Finding the Right Team Sport for Your Child
What kids stand to gain from seven popular team sports, the potential risks, and how to keep them safe
What kids can gain: Cheerleading is the ultimate in teaching teamwork--if even one participant isn't in sync, the whole routine is off. The sport also promotes flexibility and agility, as leaps and flips have become ever more a part of the cheerleading ritual. It also requires full-body conditioning and toning, unlike many other sports, says Dr. McCambridge.
What kids risk: As kids move up the ranks and begin to do more gymnastic-type stunts, there are some real dangers. Each year, there are about 27,000 cheer-related injuries, and the most common are what you'd expect: muscle pulls, tendon and ligament strains and sprains, knee and ankle injuries. More serious accidents, though relatively rare, still exist. New guidelines are now in place that ban double-twist dismounts and basket tosses (where a kid is thrown in the air by two others with interlocked arms) for middle-schoolers.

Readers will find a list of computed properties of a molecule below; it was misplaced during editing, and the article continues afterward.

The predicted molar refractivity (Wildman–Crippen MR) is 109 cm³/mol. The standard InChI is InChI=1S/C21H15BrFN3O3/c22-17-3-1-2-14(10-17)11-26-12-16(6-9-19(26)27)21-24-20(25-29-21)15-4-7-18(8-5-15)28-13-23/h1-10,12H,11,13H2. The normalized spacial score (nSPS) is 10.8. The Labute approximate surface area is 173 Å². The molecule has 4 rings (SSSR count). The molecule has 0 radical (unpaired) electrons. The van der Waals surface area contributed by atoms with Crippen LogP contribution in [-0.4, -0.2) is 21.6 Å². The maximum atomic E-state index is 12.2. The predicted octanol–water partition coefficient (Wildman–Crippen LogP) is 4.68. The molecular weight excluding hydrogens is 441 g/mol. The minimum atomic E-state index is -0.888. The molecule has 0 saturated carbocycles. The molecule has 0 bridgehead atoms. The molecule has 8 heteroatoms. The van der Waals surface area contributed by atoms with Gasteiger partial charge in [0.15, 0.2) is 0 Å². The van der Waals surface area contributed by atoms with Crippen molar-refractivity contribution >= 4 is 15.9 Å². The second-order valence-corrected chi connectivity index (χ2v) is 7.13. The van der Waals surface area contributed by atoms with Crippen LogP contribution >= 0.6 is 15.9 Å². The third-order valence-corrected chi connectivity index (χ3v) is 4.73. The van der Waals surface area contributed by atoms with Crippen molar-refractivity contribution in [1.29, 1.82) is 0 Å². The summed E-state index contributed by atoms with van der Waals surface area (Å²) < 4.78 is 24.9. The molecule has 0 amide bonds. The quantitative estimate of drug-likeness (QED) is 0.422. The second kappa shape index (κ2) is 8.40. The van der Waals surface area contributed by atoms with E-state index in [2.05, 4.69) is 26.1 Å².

How to keep them safe: Talk to the coach, and find out about her background and training. In particular, ask if she's certified by the American Association of Cheerleading Coaches & Administrators; these coaches have completed medical, legal, and safety training. And watch for peer pressure: the fear of looking weak can make kids stay quiet about injuries or routines they aren't ready for. It's vital to teach your children to speak up.